Delia’s passion for her own continuous education - and that of others - is perhaps not surprising given her background. At the age of 13, she had to leave school before she completed Standard 5 (Grade 7) to help put food on her family’s table.
Her family found work for her in a meat factory. Delia, furious at the unfairness that her brothers could stay on in formal education, found in herself a burning desire to get ahead. Still a child, she found her next job herself - in a clothing factory, which she believed was a step up from the meat factory.
There, an administrator soon saw potential in the young girl, and Delia was employed in the office. It was a very far cry from her dream of becoming a lawyer, but she used the opportunity to claw herself out of what for most people would have become a lifetime of menial, low-paying jobs.
She attended night school, jumped at any training opportunity that came her way, and over many years took on more and more responsibilities as administrator and bookkeeper. All the while, a restless entrepreneurial spirit was evident in Delia, from the polony sandwiches she made and sold when she worked at the meat factory to the snacks she sold at night school to the confectionary shop that she later opened in the Cape Town City Bowl while she was still working as an administrator.
When she found that her lack of formal education was disqualifying her from advancing any further up the management ladder despite her talents, she finally passed her matric at the age of 39 and immediately started studying law on a part-time basis.
Property law captivated her, and the new knowledge that she gained from her studies empowered her to exchange her hustling of snacks and confectionery to dealing in properties. This led to the launch of her own estate agency, and soon she owned dozens of properties.
One day, when she was helping a family member find work as a preschool teacher, she came across an advertisement for the sale of the Chameleon Preschool in Sybrand Park, Cape Town. She bought it and discovered that her passion for education extended beyond her own.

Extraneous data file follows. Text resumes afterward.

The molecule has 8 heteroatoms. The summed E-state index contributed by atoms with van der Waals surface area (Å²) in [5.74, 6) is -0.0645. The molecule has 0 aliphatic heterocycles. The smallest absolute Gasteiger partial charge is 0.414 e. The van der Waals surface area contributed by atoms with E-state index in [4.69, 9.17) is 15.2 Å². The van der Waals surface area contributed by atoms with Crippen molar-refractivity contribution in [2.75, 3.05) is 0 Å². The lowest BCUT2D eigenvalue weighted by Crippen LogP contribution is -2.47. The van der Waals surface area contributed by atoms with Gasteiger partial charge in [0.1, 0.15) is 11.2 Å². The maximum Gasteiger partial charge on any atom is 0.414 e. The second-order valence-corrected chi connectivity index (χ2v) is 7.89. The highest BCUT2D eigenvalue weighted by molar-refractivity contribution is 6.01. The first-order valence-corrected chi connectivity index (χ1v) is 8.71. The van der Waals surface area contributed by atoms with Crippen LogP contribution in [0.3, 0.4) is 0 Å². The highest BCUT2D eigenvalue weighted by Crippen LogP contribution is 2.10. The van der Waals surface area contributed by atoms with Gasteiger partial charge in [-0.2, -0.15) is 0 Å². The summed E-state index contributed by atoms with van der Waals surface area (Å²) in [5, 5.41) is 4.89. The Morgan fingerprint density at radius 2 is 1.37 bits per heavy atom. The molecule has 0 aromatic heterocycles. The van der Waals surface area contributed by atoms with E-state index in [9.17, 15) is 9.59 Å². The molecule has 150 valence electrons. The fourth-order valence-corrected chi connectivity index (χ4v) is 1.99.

Over the past few years she bought two more preschools and started a junior school linked to her first preschool in Sybrand Park, growing the school by adding a grade per year. Today the Chameleon Junior School has six grades and the Chameleon group as a whole has close to 300 learners and 54 staff members.
Business Partners Limited (BUSINESS/PARTNERS) financed the purchase of Delia's first school, and has since given her two further loans to buy properties related to her growing group of schools. Delia says she finds that BUSINESS/PARTNERS is more efficient than the banks when it comes to processing finance applications. The company is also willing to look at the character of the entrepreneur and the long-term viability of the business when evaluating loan applications, and not just the availability of collateral.
Despite her years of experience in management and business, and of part-time study, Delia still jumps at any chance of a good learning opportunity. The most recent one was a “mini MBA” that she completed through the enterprise development programme of a local corporate. The programme also gave her access to a mentor, which she found particularly helpful.
Delia believes that the importance of continued education never diminishes, even though the benefits change as you get older.
In the beginning, every new part-time course or new job that she did taught her actual knowledge and skills that she lacked. Now that she already has all the essential knowledge and skills to run a business, she finds that a good course, even a general one such as a mini MBA, adds a level of strategic insight that she has not had before. The course also helps her to benchmark the practices and performance of her business to the rest of the business world. It opens up her mind and gives her the confidence to take her business a level up.
If nothing else, Delia finds that a good course can also be a great networking opportunity. Her latest course, particularly her interaction with her mentor, has opened her up to the possibilities of undertaking property development projects in joint-venture partnerships, something that she has always strictly avoided as fraught with dangers ranging from fraud to personality clashes.
The course and her mentor has given her the insights necessary to evaluate and manage such deals, and suddenly a whole new world of property development at a much larger scale is within her reach.